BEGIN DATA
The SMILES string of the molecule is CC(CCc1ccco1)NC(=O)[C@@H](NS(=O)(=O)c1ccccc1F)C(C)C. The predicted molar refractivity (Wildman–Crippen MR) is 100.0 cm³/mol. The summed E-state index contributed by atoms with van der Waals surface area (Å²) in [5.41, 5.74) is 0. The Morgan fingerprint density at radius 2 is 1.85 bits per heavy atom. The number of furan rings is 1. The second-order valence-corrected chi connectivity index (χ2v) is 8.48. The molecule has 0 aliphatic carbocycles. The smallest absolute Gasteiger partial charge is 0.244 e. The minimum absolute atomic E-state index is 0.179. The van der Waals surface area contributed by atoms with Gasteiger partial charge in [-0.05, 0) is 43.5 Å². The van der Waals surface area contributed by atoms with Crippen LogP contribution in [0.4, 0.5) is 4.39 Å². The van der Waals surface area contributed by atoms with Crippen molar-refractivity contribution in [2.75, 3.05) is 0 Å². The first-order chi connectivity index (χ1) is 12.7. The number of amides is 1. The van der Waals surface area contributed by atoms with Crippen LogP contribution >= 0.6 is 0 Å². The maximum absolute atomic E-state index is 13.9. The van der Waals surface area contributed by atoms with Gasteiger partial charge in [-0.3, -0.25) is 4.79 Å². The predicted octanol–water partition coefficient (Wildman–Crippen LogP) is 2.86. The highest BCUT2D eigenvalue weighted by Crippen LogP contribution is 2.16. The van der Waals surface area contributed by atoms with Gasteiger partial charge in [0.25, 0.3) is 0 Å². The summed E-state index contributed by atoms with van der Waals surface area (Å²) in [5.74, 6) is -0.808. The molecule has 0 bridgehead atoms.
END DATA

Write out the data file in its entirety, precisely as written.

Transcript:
The SMILES string of the molecule is CC(CCc1ccco1)NC(=O)[C@@H](NS(=O)(=O)c1ccccc1F)C(C)C. The predicted molar refractivity (Wildman–Crippen MR) is 100.0 cm³/mol. The summed E-state index contributed by atoms with van der Waals surface area (Å²) in [5.41, 5.74) is 0. The Morgan fingerprint density at radius 2 is 1.85 bits per heavy atom. The number of furan rings is 1. The second-order valence-corrected chi connectivity index (χ2v) is 8.48. The molecule has 0 aliphatic carbocycles. The smallest absolute Gasteiger partial charge is 0.244 e. The minimum absolute atomic E-state index is 0.179. The van der Waals surface area contributed by atoms with Gasteiger partial charge in [-0.05, 0) is 43.5 Å². The van der Waals surface area contributed by atoms with Crippen LogP contribution in [0.4, 0.5) is 4.39 Å². The van der Waals surface area contributed by atoms with Crippen molar-refractivity contribution in [2.75, 3.05) is 0 Å². The first-order chi connectivity index (χ1) is 12.7. The number of amides is 1. The van der Waals surface area contributed by atoms with Crippen LogP contribution >= 0.6 is 0 Å². The maximum absolute atomic E-state index is 13.9. The van der Waals surface area contributed by atoms with Gasteiger partial charge in [-0.3, -0.25) is 4.79 Å². The predicted octanol–water partition coefficient (Wildman–Crippen LogP) is 2.86. The highest BCUT2D eigenvalue weighted by Crippen LogP contribution is 2.16. The van der Waals surface area contributed by atoms with Gasteiger partial charge in [0.25, 0.3) is 0 Å². The summed E-state index contributed by atoms with van der Waals surface area (Å²) in [5.74, 6) is -0.808. The molecule has 0 bridgehead atoms.